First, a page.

Some paleontologists have spent careers tromping around many of the most inhospitable places on Earth seeking the elusive perfect dinosaur fossil.
Now a workman—a busy oil sands worker in Alberta, Canada—literally bumped into the momentous discovery: a perfectly fossilized ankylosaur (from the Greek words for “fused lizards”).
The 113 million year old fossil may be the oldest ever found in the Canadian province.
According to Suncor spokeswoman Lanette Lundquist, shovel operator Shawn Funk came upon objects that appeared as brownish discs protruding from the oil-rich rocks. At that moment he was in the process of excavating a small rise.
Following procedure, Funk shut down his equipment and immediately reported the find.
Lundquist told The Province News, “It was really like finding a needle in a haystack.”
Suncor shut down the work area and a supervisor snapped a series of photos. Per policy, the company rushed the photos to the Royal Tyrrell Museum in Drumheller where they ended up in the hands of museum curator Don Henderson.
Thinking it was a marine animal, not an uncommon find in that region, Henderson traveled with a colleague to the site.
Once there, Henderson quickly discovered the fossil was no marine animal. “After about 10 minutes, we realized it was something different,” he told The Province News.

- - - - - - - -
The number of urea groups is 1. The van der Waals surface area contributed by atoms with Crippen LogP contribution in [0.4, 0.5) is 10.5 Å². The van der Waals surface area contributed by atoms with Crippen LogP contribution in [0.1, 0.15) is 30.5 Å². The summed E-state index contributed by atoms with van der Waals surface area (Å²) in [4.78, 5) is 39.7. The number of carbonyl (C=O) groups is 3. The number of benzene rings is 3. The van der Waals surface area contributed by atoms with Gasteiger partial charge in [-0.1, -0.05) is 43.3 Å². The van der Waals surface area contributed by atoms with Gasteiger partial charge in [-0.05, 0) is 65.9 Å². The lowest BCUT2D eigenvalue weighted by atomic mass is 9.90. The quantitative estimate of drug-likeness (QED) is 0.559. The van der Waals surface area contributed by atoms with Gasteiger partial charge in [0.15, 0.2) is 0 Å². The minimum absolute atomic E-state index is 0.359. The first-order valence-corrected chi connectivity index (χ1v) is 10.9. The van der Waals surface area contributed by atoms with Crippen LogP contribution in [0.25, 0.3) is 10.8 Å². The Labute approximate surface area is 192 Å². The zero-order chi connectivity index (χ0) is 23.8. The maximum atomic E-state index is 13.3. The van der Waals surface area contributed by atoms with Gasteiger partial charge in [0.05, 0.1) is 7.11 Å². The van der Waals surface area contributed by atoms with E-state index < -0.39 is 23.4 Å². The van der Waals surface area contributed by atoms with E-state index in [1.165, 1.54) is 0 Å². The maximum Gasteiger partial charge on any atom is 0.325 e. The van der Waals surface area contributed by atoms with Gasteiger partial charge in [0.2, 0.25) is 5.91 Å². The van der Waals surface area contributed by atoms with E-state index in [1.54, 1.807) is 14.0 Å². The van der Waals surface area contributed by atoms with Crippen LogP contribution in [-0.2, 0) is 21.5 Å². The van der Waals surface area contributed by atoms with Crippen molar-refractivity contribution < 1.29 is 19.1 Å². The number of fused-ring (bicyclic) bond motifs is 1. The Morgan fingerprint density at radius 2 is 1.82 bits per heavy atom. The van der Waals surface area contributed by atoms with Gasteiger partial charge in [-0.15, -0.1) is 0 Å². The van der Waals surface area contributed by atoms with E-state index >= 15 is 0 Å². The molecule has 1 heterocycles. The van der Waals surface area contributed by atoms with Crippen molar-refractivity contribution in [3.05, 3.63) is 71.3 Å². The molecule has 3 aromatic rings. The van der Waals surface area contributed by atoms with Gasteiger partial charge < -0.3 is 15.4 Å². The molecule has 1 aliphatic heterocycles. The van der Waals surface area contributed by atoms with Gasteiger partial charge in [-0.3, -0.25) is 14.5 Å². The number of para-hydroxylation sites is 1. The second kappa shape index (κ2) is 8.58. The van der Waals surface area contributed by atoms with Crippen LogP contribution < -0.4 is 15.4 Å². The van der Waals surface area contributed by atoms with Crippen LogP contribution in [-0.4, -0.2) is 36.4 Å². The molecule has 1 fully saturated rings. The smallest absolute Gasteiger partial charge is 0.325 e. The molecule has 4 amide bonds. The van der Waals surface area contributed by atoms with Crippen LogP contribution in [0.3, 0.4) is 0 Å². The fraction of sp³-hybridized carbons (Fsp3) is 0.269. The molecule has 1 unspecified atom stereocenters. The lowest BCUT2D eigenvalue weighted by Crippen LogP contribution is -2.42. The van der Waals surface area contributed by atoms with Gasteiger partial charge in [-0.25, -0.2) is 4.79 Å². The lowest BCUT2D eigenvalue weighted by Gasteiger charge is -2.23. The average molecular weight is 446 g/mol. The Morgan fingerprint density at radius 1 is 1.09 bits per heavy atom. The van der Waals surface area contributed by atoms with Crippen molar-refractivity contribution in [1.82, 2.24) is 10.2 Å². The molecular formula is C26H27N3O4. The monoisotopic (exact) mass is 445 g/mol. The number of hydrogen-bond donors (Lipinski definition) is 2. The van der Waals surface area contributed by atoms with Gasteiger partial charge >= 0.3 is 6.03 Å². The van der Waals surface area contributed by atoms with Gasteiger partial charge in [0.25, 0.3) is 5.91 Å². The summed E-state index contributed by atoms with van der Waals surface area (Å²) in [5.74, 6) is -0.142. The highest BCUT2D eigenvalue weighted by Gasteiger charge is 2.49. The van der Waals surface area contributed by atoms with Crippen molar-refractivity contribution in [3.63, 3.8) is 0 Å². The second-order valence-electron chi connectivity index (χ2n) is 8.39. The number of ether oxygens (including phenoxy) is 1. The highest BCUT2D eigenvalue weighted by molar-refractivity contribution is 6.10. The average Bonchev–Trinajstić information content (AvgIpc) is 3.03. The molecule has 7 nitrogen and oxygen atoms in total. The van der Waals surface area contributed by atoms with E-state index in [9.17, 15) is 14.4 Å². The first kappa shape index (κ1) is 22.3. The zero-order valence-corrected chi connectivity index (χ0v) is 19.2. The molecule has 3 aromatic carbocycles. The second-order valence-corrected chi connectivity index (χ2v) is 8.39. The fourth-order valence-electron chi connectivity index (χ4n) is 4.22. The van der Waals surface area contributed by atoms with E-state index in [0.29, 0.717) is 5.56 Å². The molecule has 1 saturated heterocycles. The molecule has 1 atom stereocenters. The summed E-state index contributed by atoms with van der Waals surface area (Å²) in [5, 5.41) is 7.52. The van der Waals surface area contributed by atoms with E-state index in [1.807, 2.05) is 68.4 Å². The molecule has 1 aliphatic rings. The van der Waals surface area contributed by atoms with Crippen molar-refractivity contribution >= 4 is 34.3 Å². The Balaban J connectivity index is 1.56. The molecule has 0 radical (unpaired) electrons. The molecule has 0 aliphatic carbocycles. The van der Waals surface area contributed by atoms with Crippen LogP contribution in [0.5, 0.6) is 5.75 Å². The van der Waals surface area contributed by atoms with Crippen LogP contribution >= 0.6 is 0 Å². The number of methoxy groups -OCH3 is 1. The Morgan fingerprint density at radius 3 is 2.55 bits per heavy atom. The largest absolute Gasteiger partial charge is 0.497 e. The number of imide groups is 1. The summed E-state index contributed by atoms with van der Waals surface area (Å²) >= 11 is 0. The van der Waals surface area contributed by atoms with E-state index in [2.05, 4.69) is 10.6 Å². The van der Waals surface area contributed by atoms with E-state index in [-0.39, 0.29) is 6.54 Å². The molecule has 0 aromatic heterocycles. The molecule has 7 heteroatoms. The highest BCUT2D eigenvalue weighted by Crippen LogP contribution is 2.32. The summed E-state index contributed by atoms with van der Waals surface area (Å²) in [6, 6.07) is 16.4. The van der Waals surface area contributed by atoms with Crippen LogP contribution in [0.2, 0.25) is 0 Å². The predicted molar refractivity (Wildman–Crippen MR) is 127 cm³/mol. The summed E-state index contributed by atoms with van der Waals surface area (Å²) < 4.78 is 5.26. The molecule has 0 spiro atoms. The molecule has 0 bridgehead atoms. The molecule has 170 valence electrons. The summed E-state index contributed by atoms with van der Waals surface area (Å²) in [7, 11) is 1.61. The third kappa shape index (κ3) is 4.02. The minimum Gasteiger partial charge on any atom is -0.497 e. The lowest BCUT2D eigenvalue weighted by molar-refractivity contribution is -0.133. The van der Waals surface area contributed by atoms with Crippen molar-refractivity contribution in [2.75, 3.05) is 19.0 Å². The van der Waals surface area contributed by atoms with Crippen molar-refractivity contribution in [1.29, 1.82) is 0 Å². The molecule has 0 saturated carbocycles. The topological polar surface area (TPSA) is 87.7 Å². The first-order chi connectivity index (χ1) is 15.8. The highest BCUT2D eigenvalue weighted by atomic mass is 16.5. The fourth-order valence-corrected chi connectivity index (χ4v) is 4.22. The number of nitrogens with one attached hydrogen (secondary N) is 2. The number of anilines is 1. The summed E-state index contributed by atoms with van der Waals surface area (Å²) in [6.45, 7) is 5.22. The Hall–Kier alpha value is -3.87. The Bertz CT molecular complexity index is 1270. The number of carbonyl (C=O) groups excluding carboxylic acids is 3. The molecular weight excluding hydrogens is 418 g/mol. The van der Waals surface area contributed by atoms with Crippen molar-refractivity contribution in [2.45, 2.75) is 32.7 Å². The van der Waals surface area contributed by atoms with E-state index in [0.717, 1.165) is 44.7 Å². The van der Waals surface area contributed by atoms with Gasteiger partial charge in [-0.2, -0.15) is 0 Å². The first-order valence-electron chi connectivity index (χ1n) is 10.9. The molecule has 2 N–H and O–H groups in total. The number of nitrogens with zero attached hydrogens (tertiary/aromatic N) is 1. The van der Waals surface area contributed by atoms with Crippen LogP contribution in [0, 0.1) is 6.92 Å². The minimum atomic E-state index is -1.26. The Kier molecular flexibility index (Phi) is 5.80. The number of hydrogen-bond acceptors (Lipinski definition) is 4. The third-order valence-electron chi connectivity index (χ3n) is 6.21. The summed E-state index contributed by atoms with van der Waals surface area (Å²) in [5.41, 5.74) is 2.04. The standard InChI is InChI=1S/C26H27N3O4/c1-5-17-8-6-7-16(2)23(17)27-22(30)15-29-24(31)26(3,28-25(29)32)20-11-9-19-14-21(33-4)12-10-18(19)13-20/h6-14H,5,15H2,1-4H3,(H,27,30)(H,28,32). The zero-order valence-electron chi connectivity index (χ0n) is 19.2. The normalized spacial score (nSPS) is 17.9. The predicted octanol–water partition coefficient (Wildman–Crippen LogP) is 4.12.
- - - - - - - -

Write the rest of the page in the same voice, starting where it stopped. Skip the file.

Most dinosaurs found in Alberta lived about 65 to 75 million years ago. The ankylosaur specimen is the oldest ever discovered.
Although a plant eater, the dinosaur was armor-plated with an array of bony spikes that helped protect it from meat-eating predators.
Some had lethal bony clubs at the tips of their tails. They used the club to fend off attacking carnivores.
The ankylosaur was probably the best armored of any of the dinosaurs. Before becoming extinct 65 million years ago, some actually had armored eyelids. Its closest relative was the ferocious stegosaur—both are called “thyreophoran” (“shield-bearing”) dinosaurs.
“This is a perfectly preserved three dimensional fossil. This is the earliest, most complete find in Alberta and might be the best one so far.”
Henderson said the creatures were normally about 16 feet long and over six feet wide.
“This was just a series of very unlikely events,” the curator said and he praised Funk for his alertness.
Because of the unusual area the dinosaur was found in and the rapidity that the animal became fossilized, the specimen may well be the best preserved in the world and is definitely the most complete.